Wednesday, June 18, 2014

UpdatesPlus - EULAR - PRIZE data suggests Enbrel dose reduction may be feasible in patients with early RA who achieve rapid remission with Enbrel/MTX

The alert below is from our EULAR 2014 coverage.  We have captured most of the key oral and poster presentations delivered at EULAR and will be analyzing these more comprehensively in upcoming issues of our UpdatesPlus service.  UpdatesPlus is a service comprising alerts and monthly reports including pipeline and trial updates plus analysis of key information.  The service is designed for industry and academics across the immunology & Inflammation spectrum.  To register for UpdatesPlus or to get further information please contact

  • In a previous EULAR alert we highlighted data from early RA study, AVERT
  • In this study an MTX/Orencia combo produced DAS28 CRP remission at 12mo in 61% patients.  Remission was subsequently lost over 6 months following withdrawal of all RA drugs in 85% of these patients
  • Data from PRIZE, a second early RA study were also reported last week at EULAR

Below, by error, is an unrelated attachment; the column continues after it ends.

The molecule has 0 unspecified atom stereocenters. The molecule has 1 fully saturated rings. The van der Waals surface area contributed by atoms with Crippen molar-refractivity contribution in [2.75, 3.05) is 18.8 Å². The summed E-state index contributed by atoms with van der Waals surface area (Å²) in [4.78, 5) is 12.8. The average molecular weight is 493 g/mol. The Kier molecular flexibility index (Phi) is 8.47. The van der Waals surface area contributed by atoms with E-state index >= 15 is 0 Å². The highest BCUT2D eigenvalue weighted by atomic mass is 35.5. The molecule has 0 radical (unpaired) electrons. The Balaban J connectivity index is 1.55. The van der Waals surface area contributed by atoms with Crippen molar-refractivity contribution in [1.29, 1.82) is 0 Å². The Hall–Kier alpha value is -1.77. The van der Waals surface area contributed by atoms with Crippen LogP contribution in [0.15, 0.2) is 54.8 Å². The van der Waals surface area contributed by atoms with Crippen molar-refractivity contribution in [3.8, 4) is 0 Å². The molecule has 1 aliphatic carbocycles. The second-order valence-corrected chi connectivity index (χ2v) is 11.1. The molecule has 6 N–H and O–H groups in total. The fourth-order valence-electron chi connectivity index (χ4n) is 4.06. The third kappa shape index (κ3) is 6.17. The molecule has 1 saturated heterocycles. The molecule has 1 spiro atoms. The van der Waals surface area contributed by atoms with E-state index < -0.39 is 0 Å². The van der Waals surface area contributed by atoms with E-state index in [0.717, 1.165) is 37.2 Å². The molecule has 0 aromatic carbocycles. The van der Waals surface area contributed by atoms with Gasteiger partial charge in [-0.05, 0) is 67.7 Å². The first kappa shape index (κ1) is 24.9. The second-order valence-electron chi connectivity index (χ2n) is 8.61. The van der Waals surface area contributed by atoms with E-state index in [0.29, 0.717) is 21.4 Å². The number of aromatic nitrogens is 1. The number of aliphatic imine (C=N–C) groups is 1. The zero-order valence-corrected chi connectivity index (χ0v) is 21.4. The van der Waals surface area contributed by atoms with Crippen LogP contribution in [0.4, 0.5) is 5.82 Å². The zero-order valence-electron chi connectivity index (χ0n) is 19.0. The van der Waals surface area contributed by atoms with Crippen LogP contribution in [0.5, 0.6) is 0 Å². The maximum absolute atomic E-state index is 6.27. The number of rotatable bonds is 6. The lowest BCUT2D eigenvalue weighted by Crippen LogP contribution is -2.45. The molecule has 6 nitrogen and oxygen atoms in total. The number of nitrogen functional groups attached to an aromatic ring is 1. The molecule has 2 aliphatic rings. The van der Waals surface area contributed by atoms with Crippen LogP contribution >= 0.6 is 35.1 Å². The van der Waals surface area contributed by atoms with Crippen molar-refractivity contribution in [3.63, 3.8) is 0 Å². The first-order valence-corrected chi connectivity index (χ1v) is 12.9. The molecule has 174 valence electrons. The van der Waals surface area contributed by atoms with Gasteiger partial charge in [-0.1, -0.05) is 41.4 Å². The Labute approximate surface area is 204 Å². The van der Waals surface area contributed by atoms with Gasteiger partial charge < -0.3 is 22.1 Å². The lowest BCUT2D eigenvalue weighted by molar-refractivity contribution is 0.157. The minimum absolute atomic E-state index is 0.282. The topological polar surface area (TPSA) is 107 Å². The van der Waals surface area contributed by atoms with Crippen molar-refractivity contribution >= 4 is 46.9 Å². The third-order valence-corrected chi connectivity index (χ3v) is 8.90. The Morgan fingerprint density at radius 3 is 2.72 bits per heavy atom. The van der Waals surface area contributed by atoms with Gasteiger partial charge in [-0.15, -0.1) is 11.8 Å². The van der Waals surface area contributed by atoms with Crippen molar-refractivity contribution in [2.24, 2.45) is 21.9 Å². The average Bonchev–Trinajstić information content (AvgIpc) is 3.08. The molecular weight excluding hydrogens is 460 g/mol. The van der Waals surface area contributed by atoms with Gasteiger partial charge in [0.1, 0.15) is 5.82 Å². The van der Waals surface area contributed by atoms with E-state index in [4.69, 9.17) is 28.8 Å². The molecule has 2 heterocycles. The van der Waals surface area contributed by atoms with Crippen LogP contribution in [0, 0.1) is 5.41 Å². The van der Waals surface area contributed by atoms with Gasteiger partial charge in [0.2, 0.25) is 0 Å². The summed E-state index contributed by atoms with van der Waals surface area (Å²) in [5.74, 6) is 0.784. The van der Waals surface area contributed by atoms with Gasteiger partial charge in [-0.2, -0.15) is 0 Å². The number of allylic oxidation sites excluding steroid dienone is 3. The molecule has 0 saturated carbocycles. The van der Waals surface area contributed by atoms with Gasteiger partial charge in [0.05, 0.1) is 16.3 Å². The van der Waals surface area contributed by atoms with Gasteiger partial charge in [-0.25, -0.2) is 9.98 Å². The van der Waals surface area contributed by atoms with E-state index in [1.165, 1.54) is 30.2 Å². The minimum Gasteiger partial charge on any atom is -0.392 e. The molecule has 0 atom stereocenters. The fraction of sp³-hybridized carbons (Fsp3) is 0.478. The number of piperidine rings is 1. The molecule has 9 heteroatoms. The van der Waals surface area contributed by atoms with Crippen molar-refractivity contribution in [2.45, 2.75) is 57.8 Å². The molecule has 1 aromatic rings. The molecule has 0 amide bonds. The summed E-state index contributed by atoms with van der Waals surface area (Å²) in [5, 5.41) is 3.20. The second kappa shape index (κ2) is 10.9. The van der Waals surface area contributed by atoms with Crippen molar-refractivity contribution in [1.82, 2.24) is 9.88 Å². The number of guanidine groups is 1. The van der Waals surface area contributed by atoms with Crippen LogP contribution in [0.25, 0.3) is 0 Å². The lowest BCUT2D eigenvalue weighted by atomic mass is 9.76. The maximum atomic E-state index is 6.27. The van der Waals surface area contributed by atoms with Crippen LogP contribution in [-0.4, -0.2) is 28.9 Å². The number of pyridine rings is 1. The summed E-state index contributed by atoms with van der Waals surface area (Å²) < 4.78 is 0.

• The study was designed to investigate tapered withdrawal of treatment from patients achieving remission with Enbrel/MTX in an initial open label period (study design is shown bleow left)
  • Patients who were DAS28-ESR responders (39wks) and remitters (52wks) were then randomized to reduced dose (25mg qw) Enbrel/MTX, MTX alone or drug withdrawal.  All treatment was withdrawn from patients with continued remission at 91wks
  • Previously reported data include:
    • 65% of patients were in remission after 52wks (ACR 2012)
    • 64% patients in remission at 52wks remained in remission
  • Data were reported on Thursday on predictors of sustained remission.  Of interest there were no baseline predictors however delayed DAS28 remission during the initial period of treatment was a significant predictor of reduced sustained remission.  Indeed 80% patients who achieved remission within 6mo achieved sustained remission after being switched to low dose Enbrel plus MTX

The present data suggests that reducing Enbrel dose may offer a realistic approach  to those patients who enter remission early with full dose Enbrel.  This could introduce a significant cost saving.  Further data from the third phase of PRIZE, during which treatment is withdrawn altogether is awaited.  These data will be interesting given that most patients in AVERT for whom treatment was withdrawn from patients in remission relapsed.  In the Q&A following the AVERT presentation it was suggested that less sudden drug withdrawal may be required to maintain remission.  PRIZE may support this concept should reduced Enbrel dosing as a stepping stone to withdrawal is successful


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